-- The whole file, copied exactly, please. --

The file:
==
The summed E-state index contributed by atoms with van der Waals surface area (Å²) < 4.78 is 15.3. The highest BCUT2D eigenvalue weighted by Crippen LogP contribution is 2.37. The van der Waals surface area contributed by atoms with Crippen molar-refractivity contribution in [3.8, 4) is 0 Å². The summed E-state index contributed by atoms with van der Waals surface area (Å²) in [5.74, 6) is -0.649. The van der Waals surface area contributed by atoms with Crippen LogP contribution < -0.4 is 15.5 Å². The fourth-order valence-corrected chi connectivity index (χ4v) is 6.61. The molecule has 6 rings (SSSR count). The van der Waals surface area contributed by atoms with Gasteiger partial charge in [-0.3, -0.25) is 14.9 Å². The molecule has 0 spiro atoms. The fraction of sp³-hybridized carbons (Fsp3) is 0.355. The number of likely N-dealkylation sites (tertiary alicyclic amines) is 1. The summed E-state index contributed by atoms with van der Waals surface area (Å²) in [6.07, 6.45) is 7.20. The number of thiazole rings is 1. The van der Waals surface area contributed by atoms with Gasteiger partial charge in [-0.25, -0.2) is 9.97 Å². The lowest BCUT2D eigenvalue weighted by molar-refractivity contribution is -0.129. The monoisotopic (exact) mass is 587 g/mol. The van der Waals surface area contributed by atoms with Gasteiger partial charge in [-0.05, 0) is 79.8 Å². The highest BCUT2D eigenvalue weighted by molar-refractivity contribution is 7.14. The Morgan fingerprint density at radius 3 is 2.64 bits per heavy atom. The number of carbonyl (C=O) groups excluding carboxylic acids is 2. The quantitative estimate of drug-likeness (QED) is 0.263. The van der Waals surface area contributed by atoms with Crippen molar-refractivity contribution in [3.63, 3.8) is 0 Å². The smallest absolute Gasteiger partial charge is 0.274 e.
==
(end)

The summed E-state index contributed by atoms with van der Waals surface area (Å²) < 4.78 is 15.3. The highest BCUT2D eigenvalue weighted by Crippen LogP contribution is 2.37. The van der Waals surface area contributed by atoms with Crippen molar-refractivity contribution in [3.8, 4) is 0 Å². The summed E-state index contributed by atoms with van der Waals surface area (Å²) in [5.74, 6) is -0.649. The van der Waals surface area contributed by atoms with Crippen LogP contribution < -0.4 is 15.5 Å². The fourth-order valence-corrected chi connectivity index (χ4v) is 6.61. The molecule has 6 rings (SSSR count). The van der Waals surface area contributed by atoms with Gasteiger partial charge in [-0.3, -0.25) is 14.9 Å². The molecule has 0 spiro atoms. The fraction of sp³-hybridized carbons (Fsp3) is 0.355. The number of likely N-dealkylation sites (tertiary alicyclic amines) is 1. The summed E-state index contributed by atoms with van der Waals surface area (Å²) in [6.07, 6.45) is 7.20. The number of thiazole rings is 1. The van der Waals surface area contributed by atoms with Gasteiger partial charge in [-0.25, -0.2) is 9.97 Å². The lowest BCUT2D eigenvalue weighted by molar-refractivity contribution is -0.129. The monoisotopic (exact) mass is 587 g/mol. The van der Waals surface area contributed by atoms with Gasteiger partial charge in [-0.05, 0) is 79.8 Å². The highest BCUT2D eigenvalue weighted by molar-refractivity contribution is 7.14. The Morgan fingerprint density at radius 3 is 2.64 bits per heavy atom. The number of carbonyl (C=O) groups excluding carboxylic acids is 2. The quantitative estimate of drug-likeness (QED) is 0.263. The van der Waals surface area contributed by atoms with Crippen molar-refractivity contribution in [3.63, 3.8) is 0 Å². The smallest absolute Gasteiger partial charge is 0.274 e.